Like his father before him, Dwayne Sunberg has always farmed with John Deere equipment on his 3,000 acres in Audubon County, Iowa. “I grew up on two cylinder tractors. It’s in my blood, there really is no other brand.”
But after surviving a triple bypass surgery in 1998, Dwayne’s devotion to the color green rose to a whole new level when he started collecting antique John Deere tractors as a form of therapy. “You could say the green bug hit me,” Dwayne says, explaining how a 530 Model tractor was his first acquisition.
Nearly 20 years later, Dwayne’s collection had grown to 26 refurbished tractors and 220 memorabilia items, including vintage dealer signs, custom toys and pedal tractors. The collection grew so large, Dwayne had to build, then enlarge, a special shed to house the equipment. Dwayne and his wife Pat quickly built a reputation for their impressive collection throughout central Iowa. “We just love sharing our collection. We’ve had visitors come from all over for tractor rides at the farm and have shown them in dozens of parades.”?Dwayne said. In 2006, they showed 19 of their refurbished tractors in the Exira Fourth?of July parade and won Best Collection Award.
And just as a major life event inspired Dwayne to start collecting, a tragic accident in 2014 that took the life of his 19-year-old grandson, Matt Sunberg, led the 78-year-old farmer to consider letting it all go. From the time he was eight years old, Matt spent every spare moment helping on the family farm, from baling hay to harvesting soybeans. “Things haven’t been the same since I lost my farming partner,” Dwayne said with a catch in his voice. “It’s going to be really tough, but we’ll get through it.”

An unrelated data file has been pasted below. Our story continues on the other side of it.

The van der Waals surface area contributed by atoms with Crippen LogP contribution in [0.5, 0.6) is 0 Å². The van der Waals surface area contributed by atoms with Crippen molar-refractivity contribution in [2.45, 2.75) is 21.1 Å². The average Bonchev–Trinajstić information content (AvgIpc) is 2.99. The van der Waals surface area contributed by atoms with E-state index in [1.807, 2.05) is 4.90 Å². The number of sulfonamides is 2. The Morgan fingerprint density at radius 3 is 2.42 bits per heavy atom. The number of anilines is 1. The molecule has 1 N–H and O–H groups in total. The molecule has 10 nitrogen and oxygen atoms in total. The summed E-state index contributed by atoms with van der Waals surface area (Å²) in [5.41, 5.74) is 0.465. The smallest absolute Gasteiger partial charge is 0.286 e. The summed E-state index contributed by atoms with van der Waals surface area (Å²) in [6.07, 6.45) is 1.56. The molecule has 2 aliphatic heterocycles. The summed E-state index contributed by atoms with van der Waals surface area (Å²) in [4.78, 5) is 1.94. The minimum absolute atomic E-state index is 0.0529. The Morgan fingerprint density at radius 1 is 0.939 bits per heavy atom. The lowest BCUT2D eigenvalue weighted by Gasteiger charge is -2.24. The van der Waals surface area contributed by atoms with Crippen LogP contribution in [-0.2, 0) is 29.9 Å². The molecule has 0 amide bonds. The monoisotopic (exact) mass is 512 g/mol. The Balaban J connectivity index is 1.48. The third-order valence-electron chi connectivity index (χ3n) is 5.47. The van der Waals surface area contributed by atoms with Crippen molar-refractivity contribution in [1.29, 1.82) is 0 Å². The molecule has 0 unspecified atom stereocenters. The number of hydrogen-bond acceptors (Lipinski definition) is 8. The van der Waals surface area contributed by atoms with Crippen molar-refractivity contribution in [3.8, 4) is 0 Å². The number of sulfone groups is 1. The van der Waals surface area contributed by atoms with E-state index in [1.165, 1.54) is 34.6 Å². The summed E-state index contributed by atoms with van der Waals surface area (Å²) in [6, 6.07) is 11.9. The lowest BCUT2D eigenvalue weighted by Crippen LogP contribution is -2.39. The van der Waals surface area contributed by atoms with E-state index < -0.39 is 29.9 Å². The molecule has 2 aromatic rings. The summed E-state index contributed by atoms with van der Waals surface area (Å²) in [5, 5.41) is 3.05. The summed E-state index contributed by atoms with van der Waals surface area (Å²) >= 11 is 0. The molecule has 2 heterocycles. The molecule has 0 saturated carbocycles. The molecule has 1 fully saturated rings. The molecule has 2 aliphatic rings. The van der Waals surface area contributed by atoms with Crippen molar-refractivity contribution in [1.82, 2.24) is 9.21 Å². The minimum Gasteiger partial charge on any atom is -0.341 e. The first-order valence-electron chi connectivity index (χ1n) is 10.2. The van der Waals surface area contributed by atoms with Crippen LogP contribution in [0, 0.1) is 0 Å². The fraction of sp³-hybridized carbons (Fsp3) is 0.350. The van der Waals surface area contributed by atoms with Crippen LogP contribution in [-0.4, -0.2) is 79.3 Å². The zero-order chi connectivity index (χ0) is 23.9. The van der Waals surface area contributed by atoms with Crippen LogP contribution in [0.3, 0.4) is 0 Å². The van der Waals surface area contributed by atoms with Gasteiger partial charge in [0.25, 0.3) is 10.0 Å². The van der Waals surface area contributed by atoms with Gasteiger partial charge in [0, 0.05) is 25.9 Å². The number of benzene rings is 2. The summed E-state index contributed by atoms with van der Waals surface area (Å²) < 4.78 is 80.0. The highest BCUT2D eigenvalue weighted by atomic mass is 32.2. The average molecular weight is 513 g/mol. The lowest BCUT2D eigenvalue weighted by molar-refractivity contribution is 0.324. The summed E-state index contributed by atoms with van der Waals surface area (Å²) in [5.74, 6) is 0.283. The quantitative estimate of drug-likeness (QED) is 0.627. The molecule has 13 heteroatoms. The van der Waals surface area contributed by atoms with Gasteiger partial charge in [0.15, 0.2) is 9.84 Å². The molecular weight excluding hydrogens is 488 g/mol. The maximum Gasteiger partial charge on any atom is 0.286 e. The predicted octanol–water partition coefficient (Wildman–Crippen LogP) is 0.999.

Dwayne and Pat made the difficult decision to sell the collection. In the days leading up to the sale, the couple experienced many mixed emotions, but tried to focus on the good times. That included a Gold Key Tour at John Deere Harvester Works in 2010. “They do such a nice job there, we were treated like royalty when we visited the factory,” Pat recalled. “Matt even got to get on the line and start our 9770 combine for the very first time!”
Earlier this month, on a hot, humid weekend, nearly 1,000 John Deere fans, some from as far away as Oregon, gathered on the Sunberg farm to take home pieces of Dwayne’s beloved tractor collection. “The auction was excellent. I am 100% confident that the equipment went to great homes,” Dwayne reflected on the experience. “I don’t know if I’ll buy more tractors, we’ll see how long I last,” Dwayne responded amidst the buzz of the weekend excitement. “One thing I’ve learned over the past 55 years is that you have to farm with green and yellow. There is no other brand.”
While the collection is now gone, there is one thing that will never be sold – their love for John Deere. “We’re going to continue on with our farm, its baling season now and we still have the 4320 to take people on tractor rides. We won’t quit until we can’t! I just hope that the new owners will cherish the equipment as much as we have.”
Dwayne Sunberg began collecting and restoring antique tractors as a form of therapy after undergoing triple-bypass heart surgery in 1998. His collection grew larger over time and expanded to include other John Deere-related memorabilia through the years.